The Biennale des Antiquaires in Paris: All That Glitters Remains Gold … But for How Long?
Pumping up the glamour and gilding, the 25th Biennale des Antiquaires—on through Wednesday, September 22—gets the fall decorative and fine arts party started right. Here’s a brief word of welcome for The Faster Times from Hervé Aaron, who as president of the Biennale’s organizing body (the Syndicat National des Antiquaires) is overseeing his first edition of the fair.
With its setting in Paris in the Grand Palais, just off the Champs-Élysées, and under the patronage of French president Nicolas Sarkozy (and by extension la belle Carla Bruni), the Biennale remains the chicest of the international first tier fine and decorative art fairs.
Eye poppers among the 80 dealers include the stand from Kraemer & Cie (among the grandest of Paris antiques houses and antiquarian dynasties specializing in 18th-century furniture and objects), which restaged the Oval Office with museum-quality French pieces—no doubt making Jackie Kennedy Onassis, a well-known Francophile who as first lady employed the Paris design firm Jansen to redecorate portions of the White House, smile from heaven. Not only was the stand a tour de force of inventory and imagination, but of marketing as well. French, Russian, even Chinese camera crews swarmed, capturing the small green Rothko over the mantelpiece, the meticulously reproduced “views” from the windows, and the stack of newspapers on the elegant Louis Louis XVI desk (with the International Herald Tribune on top). “It’s an iconic room, recognized the world over,” notes Olivier Kraemer.
At 18th-century French furniture gallery François Léage, paneling specialist Guillaume Féau of Féau & Cie, perhaps the leading source for 18th and 19th-century paneling in the world, showed two complete sets of boiserie: one late 18th century by renowned neo-classical architect Claude-Nicolas Ledoux; the other early 19th century by Charles Percier and Pierre-François-Léonard Fontaine (Napoleon’s go-to design team).
For 20th-century decorative arts, the Paris-based Dansk Mobelkunst (founded in Copenhagen in 1992 and the first Danish gallery to specialize exclusively in 20th-century Scandinavian design) exhibited a suite of furniture, two armchairs and a sofa, by Tuve and Edward Kindt Larsen from 1938; and Galerie Downtown François Laffanour showed an impressive catalog of modern French designers—works from the likes of Charlotte Perriand and Jean Prouvé.
Pride of place, literally in terms of location (steps from the main entrance and along a main axis) and figuratively as far as cohesion and uniqueness, went to Cheska and Robert Vallois of the Art Deco gallery Vallois, who displayed 35 pieces by Swiss master Jean Dunand, all created between 1910-1935, and all for sale (in contrast to the 2008 Biennale, where the Vallois displayed a range of 1930’s masterworks, none of which were for sale). A lacquered Dunand console from the stand is pictured above.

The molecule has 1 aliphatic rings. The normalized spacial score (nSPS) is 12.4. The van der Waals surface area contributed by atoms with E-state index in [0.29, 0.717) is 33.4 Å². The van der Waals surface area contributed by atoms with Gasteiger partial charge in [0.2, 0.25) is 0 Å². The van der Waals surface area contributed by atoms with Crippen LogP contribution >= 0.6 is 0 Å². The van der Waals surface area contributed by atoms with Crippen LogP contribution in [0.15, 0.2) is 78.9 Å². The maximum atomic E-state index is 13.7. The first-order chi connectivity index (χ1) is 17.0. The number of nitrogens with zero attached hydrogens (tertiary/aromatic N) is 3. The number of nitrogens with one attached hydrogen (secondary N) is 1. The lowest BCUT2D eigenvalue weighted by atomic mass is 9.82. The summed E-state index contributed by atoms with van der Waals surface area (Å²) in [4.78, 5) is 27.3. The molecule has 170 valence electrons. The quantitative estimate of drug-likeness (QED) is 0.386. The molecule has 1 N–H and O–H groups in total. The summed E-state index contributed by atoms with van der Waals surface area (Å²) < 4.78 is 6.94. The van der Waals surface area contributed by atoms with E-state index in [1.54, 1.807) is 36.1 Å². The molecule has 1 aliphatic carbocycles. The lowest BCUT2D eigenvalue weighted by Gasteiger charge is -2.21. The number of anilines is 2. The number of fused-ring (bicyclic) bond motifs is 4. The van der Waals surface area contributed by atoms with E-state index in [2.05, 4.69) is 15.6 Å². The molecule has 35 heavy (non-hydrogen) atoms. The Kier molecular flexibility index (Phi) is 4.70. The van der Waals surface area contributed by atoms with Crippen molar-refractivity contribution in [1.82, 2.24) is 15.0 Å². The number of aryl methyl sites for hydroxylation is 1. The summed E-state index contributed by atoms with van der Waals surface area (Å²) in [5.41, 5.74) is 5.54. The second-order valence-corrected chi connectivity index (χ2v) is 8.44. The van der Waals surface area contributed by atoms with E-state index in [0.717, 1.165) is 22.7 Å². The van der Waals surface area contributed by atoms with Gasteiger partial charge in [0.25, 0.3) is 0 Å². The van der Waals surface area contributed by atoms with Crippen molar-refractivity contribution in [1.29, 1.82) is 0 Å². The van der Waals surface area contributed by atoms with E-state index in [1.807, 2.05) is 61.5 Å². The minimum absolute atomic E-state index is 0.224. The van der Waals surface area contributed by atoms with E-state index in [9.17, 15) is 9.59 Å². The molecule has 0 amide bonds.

In terms of modern and contemporary art, New York-based galleries Marlborough Gallery and L&M Arts, both making their Biennale debuts, flexed their muscles: Marlborough with an impressive wall-sized wood carving of a fully kitted bookcase by artist Manolo Valdés (shown right); and L&M with abstract expressionist works by the likes of Rothko and de Kooning.
And while the new “Tremplin pour la Biennale,” or Springboard for the Biennale, in which 25 dealers who have never before shown at a major fair displayed one piece representing both their galleries and point of view proved too sparse to provide evidence of either, it was a start down the road of adding new, fresh perspectives (much along the lines of the TEFAF Showcase program introduced in 2008 at TEFAF Maastricht, where seven youngish exhibitors were given small stands in which to strut their stuff. TEFAF Showcase now forms an ongoing—and very interesting—aspect of the fair).
Nobody, however, could say that the major jewelry houses were under represented or their booths under attended; on the night of the preview it was gown-to-gown room only in the stands of Piaget, Van Cleef & Arpels, Harry Winston, Cartier, Chanel Joaillerie, Dior Joaillerie and Louis Vuitton.
The winners of the ring, bracelet, broach and necklace race? Piaget, which made its Biennale debut around a couturier theme, its watch designs inspired by corsets, zippers and ribbons, and its necklaces by layered needlework and embroidery; and Van Cleef, which centered its four rooms around the fiction of Jules Verne—the “Twenty Thousand Leagues Under the Sea” display, with a decorative octopus moving down a ceiling track above displays of incredibly intricate jewelry, such as a blue whale broach in which a spray of diamonds “spouted” from a body of diamonds and sapphires when the fins were depressed (pictured), was especially memorable.
But as dazzling as the 25th Biennale was, all is not hunky dorée beneath the fair’s gilded surface. It’s a time of transition and, to a degree, anxiety among the leadership and members of the Syndicat National des Antiquaires, which over the last decade and a half has seen the Biennale’s importance and influence surpassed on several levels by TEFAF Maastricht, the current big daddy of fine and decorative arts fairs held annually in March in Maastricht. How a fair held in winter in a small Dutch town managed to get the jump on the Biennale held in Paris in September is now a largely academic debate, but how this direction might be reversed is very much under discussion within the Syndicat. Possible, long-explored solutions include making the Biennale annual (hence necessitating a name change), or leaving the Biennale a biannual fair while putting in place an additional annual fine and decorative arts fair. In acknowledging these possibilities and others, Aaron said that a decision will be announced by the end of the year.
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